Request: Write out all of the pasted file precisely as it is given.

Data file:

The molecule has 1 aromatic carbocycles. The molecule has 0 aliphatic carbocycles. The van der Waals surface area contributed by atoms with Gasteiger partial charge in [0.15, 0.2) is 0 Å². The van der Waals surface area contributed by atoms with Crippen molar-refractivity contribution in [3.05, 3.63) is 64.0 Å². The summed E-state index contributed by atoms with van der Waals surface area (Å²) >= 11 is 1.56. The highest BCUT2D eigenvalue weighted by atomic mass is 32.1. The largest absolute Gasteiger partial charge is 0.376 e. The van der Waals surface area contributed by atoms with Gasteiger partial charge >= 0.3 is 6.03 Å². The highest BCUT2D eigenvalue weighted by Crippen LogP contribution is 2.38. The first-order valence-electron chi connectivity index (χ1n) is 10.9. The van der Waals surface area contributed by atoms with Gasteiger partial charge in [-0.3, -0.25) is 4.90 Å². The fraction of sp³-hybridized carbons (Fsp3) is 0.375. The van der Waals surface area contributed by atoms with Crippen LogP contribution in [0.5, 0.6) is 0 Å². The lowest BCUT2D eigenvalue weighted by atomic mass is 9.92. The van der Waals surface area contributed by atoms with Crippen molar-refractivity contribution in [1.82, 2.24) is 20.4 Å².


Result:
The molecule has 1 aromatic carbocycles. The molecule has 0 aliphatic carbocycles. The van der Waals surface area contributed by atoms with Gasteiger partial charge in [0.15, 0.2) is 0 Å². The van der Waals surface area contributed by atoms with Crippen molar-refractivity contribution in [3.05, 3.63) is 64.0 Å². The summed E-state index contributed by atoms with van der Waals surface area (Å²) >= 11 is 1.56. The highest BCUT2D eigenvalue weighted by atomic mass is 32.1. The largest absolute Gasteiger partial charge is 0.376 e. The van der Waals surface area contributed by atoms with Gasteiger partial charge >= 0.3 is 6.03 Å². The highest BCUT2D eigenvalue weighted by Crippen LogP contribution is 2.38. The first-order valence-electron chi connectivity index (χ1n) is 10.9. The van der Waals surface area contributed by atoms with Gasteiger partial charge in [-0.3, -0.25) is 4.90 Å². The fraction of sp³-hybridized carbons (Fsp3) is 0.375. The van der Waals surface area contributed by atoms with Crippen LogP contribution in [0.5, 0.6) is 0 Å². The lowest BCUT2D eigenvalue weighted by atomic mass is 9.92. The van der Waals surface area contributed by atoms with Crippen molar-refractivity contribution in [1.82, 2.24) is 20.4 Å².